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Judges consolidate 27 Microsoft antitrust suits

A panel of federal judges consolidates 27 of the private antitrust suits pending against the software giant to a single court in Baltimore.

    A panel of federal judges has consolidated 27 of the private antitrust suits pending against Microsoft to a single court in Baltimore.

    The move benefits both Microsoft and lawyers suing the Redmond, Wash.-based software giant. For Microsoft, the move reduces the number of jurisdictions it must battle. Lawyers gain a larger, united case that consolidates resources and diminishes divisions among them.

    More than 130 private antitrust suits are pending against Microsoft, the majority of which are in state court. The panel of judges consolidated only 27 cases from 17 different jurisdictions.

    Chief Judge J. Frederick Motz of the U.S. District Court for the District of Maryland will oversee pretrial activity, which could begin soon. The case will not move quickly until after U.S. District Judge Thomas Penfield Jackson issues his final ruling in Microsoft's antitrust case with the Justice Department and 19 states.

    The Justice Department and the 19 states are expected to file a joint proposal tomorrow to split the software giant in two, sources familiar with the case said. Sources said yesterday that the states will see special coverage: The verdict is injoin the federal government in proposing to break Microsoft into two separate companies, one to manufacture the Windows operating system and the other to make applications such as Microsoft Office programs.

    Private attorneys started filing the bulk of civil antitrust lawsuits against Microsoft in November, soon after Jackson issued his "findings of fact."

    Once Jackson issues his final ruling, lawyers hope to use his findings of fact in their cases and gain access to some of the government's evidence.

    Class-action lawyers have not been idle while Jackson deliberated his ruling and Microsoft and the government held settlement talks that ultimately collapsed. Microsoft has also requested that many state suits be remanded to federal court and many others be dismissed.

    Initially, more than two-thirds of the cases were filed in state courts, but Microsoft is succeeding in getting more remanded to the federal level every day. Currently, more than 80 federal cases are pending.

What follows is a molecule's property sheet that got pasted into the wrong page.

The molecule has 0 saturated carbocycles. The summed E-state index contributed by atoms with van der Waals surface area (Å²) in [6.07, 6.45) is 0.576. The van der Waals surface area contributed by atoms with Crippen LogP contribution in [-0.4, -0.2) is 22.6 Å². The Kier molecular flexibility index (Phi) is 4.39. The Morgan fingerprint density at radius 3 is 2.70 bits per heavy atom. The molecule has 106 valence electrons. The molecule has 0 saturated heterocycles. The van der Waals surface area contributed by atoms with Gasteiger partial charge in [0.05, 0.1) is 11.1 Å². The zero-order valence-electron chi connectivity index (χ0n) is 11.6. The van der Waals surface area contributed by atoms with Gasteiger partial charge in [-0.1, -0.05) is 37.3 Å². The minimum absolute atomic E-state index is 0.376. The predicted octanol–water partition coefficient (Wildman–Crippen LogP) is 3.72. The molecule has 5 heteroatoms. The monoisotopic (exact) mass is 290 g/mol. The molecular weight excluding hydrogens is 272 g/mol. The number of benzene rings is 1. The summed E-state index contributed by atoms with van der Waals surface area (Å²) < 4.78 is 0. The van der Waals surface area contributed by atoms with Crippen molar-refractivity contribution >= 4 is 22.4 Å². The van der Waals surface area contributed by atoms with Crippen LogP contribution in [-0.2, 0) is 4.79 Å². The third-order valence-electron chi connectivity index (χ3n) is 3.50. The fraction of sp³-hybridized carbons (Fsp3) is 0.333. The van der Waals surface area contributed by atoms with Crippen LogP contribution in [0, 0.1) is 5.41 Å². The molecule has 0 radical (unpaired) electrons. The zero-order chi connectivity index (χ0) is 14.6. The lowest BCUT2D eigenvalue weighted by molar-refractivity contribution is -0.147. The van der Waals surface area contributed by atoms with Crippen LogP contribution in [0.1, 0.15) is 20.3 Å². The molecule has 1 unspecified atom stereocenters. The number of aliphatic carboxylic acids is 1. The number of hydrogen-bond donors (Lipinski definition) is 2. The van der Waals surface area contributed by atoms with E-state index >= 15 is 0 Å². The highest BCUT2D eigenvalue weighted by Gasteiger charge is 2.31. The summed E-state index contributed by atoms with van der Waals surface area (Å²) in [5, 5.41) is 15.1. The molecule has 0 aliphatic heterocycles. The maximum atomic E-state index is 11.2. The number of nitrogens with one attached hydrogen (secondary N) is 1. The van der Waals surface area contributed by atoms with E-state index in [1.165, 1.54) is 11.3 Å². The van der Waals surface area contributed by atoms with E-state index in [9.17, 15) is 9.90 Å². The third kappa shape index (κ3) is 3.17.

Microsoft is fearful of cases filed in state courts, where antitrust laws make it easier for consumers to recover big damages, say legal experts. Lawyers have filed suits in 38 states, with California being one of the favorite locales.

    The law firms taking on Microsoft make up a Who's Who of class-action litigators. More than 20 big-name class-action law firms--with wins over tobacco, asbestos and even Nasdaq in their resumes--are behind the lawsuits. But bickering and battling over turf has slowed down their efforts.

    Jackson's final ruling, which could come as soon as June 1, potentially would give attorneys access to loads of evidence gathered by the government and the use of Jackson's findings of fact. That document concluded Microsoft's anti-competitive behavior harmed consumers and many Microsoft competitors and customers.

    "For many of these lawsuits, the government has already done 90 percent of the legwork," said University of Baltimore School of Law professor Bob Lande.

    Winning civil antitrust suits usually requires deep pockets, as lawyers must often spend huge amounts of time digging through countless records and other evidence looking for wrongdoing to prove a case.

    Even if the lawyers get access to this material--and they likely would not in the majority of the cases--they would still have to prove other things in their cases, say legal experts.